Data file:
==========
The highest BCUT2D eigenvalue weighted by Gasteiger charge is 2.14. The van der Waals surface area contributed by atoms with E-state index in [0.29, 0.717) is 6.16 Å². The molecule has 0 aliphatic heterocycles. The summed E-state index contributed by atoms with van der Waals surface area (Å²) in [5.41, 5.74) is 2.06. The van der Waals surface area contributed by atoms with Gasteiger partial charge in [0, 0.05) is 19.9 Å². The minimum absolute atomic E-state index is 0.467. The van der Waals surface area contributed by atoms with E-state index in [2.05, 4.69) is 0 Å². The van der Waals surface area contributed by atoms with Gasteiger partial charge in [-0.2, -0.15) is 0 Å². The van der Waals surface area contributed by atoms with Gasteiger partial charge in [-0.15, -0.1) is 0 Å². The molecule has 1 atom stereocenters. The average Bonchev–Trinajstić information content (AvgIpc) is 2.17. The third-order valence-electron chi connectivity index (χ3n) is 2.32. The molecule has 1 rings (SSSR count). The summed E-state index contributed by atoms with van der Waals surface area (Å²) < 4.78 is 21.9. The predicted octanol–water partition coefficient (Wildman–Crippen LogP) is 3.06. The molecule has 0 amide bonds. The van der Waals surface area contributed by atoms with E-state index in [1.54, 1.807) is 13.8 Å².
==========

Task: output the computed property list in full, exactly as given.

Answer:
The highest BCUT2D eigenvalue weighted by Gasteiger charge is 2.14. The van der Waals surface area contributed by atoms with E-state index in [0.29, 0.717) is 6.16 Å². The molecule has 0 aliphatic heterocycles. The summed E-state index contributed by atoms with van der Waals surface area (Å²) in [5.41, 5.74) is 2.06. The van der Waals surface area contributed by atoms with Gasteiger partial charge in [0, 0.05) is 19.9 Å². The minimum absolute atomic E-state index is 0.467. The van der Waals surface area contributed by atoms with E-state index in [2.05, 4.69) is 0 Å². The van der Waals surface area contributed by atoms with Gasteiger partial charge in [-0.2, -0.15) is 0 Å². The van der Waals surface area contributed by atoms with Gasteiger partial charge in [-0.15, -0.1) is 0 Å². The molecule has 1 atom stereocenters. The average Bonchev–Trinajstić information content (AvgIpc) is 2.17. The third-order valence-electron chi connectivity index (χ3n) is 2.32. The molecule has 1 rings (SSSR count). The summed E-state index contributed by atoms with van der Waals surface area (Å²) < 4.78 is 21.9. The predicted octanol–water partition coefficient (Wildman–Crippen LogP) is 3.06. The molecule has 0 amide bonds. The van der Waals surface area contributed by atoms with E-state index in [1.54, 1.807) is 13.8 Å².